My point here is not that vaccines are harmful, that we should not be in the practice of taking medicine, etc. Rather, my point is that given the responsible party’s outsize influence, we should at least be skeptical that we can really know what we think we know. It is like if I give you a library, but remove half the books. Do you truly have access to free information?
As a data point 2 along this same vein, Michelle Obama reportedly wanted her White House initiative to be healthy eating, but pivoted to exercise due to successful lobbying on the part of the food and beverage industries. Similarly, Bill Clinton is reported to have refused to take on sugar during his administration due to the Coca-Cola company’s backing. If even people at this level of power are constrained in their views, how can we be sure of what we think we know?
Now to the similarity between racism and the medical industry: doctors wear white coats, while the KKK wears white hoods. In a sense, both are wizards, persuading themselves and others of hierarchies unfounded in reality. From the KKK Klansman, I learn to believe in my inferiority; from the doctor wearing the white coat, I learn to distrust my feelings, community, and to reify the doctor’s own knowledge. If this comparison sounds gross, then recall that racism and the medical industry met in the infamous Tuskegee experiment, in which black men were unknowingly diagnosed with and never treated for syphilis by the U.S. government. And if that strikes as something egregious relegated to the past, know that European doctors have recently discussed using Africa as the same kind of scientific playground.
Furthermore, consider that what is meant by “science” in the phrase #scienceisreal is the science of a particular culture, notably the white, European culture of men like Isaac Newton, Francis Bacon, and Albert Einstein. As the previous sentence already suggests, it is furthermore the science of white, European men, men who sought to brand anything outside their culture as “crazy,” “irrational,” “primitive,” or “stupid.” This included the words of women, some of whom were witches, mystics, and gypsies. That is why these women’s truths were called “wives’ tales,” a put-down that lives on in the branding of all that is non-scientific as “anecdotal.” For anecdotal, consider as a parallel oral storytelling, and all that has been crushed in the white, European promotion of “his-story.” Whose ways of seeing matter and are believed? Whose get branded as “anecdotal”? Why?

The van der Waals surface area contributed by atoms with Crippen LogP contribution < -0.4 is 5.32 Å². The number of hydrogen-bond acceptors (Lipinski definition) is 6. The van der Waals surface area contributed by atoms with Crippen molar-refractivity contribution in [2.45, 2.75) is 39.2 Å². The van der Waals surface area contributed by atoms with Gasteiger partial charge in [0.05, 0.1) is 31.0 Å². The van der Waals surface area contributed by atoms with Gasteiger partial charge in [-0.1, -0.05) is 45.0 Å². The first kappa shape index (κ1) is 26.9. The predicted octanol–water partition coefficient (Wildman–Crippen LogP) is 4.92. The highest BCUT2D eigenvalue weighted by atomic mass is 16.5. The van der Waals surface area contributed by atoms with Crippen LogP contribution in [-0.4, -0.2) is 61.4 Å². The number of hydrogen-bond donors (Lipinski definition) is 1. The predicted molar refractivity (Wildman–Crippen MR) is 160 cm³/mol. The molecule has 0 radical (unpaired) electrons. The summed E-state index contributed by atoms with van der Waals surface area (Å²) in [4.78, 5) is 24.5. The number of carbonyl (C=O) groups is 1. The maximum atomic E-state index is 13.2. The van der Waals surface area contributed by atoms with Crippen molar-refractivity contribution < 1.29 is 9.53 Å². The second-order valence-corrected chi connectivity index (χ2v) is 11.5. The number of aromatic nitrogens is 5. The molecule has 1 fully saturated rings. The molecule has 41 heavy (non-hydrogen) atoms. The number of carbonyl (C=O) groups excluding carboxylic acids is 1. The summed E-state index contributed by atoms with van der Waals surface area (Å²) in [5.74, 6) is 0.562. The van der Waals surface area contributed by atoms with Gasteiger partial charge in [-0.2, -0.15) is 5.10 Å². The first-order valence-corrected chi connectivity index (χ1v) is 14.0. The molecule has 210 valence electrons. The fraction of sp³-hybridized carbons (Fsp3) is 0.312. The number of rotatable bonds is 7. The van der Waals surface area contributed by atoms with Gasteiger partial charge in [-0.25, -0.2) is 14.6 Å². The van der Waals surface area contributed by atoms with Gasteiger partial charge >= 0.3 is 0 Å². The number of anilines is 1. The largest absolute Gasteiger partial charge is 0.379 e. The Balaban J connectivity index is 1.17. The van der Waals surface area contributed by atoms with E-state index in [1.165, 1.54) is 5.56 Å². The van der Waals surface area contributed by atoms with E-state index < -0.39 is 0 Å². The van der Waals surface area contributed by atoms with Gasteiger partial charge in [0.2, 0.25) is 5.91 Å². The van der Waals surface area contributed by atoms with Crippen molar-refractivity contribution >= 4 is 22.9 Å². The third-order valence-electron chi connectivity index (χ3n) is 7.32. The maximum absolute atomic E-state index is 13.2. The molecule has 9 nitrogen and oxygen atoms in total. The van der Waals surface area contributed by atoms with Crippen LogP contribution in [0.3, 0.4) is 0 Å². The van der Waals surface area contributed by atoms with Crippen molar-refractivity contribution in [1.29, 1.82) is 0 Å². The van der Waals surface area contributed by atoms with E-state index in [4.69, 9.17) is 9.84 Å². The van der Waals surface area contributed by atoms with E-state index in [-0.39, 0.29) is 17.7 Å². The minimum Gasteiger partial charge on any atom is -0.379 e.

If this sounds like something unique to the medical industry, know also that it has happened in education: there is an excellent book called Subject to Fiction: Women Teachers’ Life History Narratives and the Cultural Politics of Resistance that covers how women teachers were convinced to distrust the intuition they used to teach; from this point, we got what is known as the “professionalization” of teaching with all its associated standards.
Am I suggesting that we abandon the field of science altogether? No. I am simply suggesting that the field is and always has been poisoned by the same misjudgement as racism: arrogance, the view that one’s own kind is somehow superior to others. And arrogance, of course, stems from insecurity—it is the belief that I might be wrong, therefore I must hide myself in a shroud of “objectivity.” Thus the clipboard, spectacles, and white coat arrive.
What is the solution? Simply speaking, vulnerability and humility.
In my writing, I have always tried to center my own experience and to speak from the heart. That is because in academia as in science generally, I have been taught to shroud my view; I have been taught to hide behind “evidence” that is impersonal, that obviates the need to be vulnerable by resting on the laurels of someone else’s authority.
With humility and vulnerability, we avoid the kinds of breakdowns of community delineated above, the skepticism, gaslighting, and secret societies. In the case of the doctor who either lied to me about side effects or didn’t know them, we take our patients’ concerns seriously; in the case of the doctor who misdiagnosed me as asthmatic, we pay attention to emotional and narrative as well as technical cues. Similarly, in the case of racism, even where the “data” do not seem to support our friend of color’s experience, we listen. Through these techniques, we come together as a people and erase hierarchies of truth.
In my belief system, we are points of attention in a unified field of energy. Through this field, memes of thought and emotion pass; in this way, a person like me who experiences anger at being gaslit by the medical industry is no different from a person who experiences anger at feeling gaslit on the topic of race; the anger is what unites us, the distrust and intolerance for unearned power. Even more largely, the skeptic of the “deep state” and the warrior against the economic elite can be on the same team; both share an energetic and psychic dynamic if not a tangible, superficial policy platform. Ultimately, all are vectors of experience bewildered by the all.
In closing, I would like to propose an alternative to #scienceisreal: #scienceisausefultool. No more, no less; just like anything else.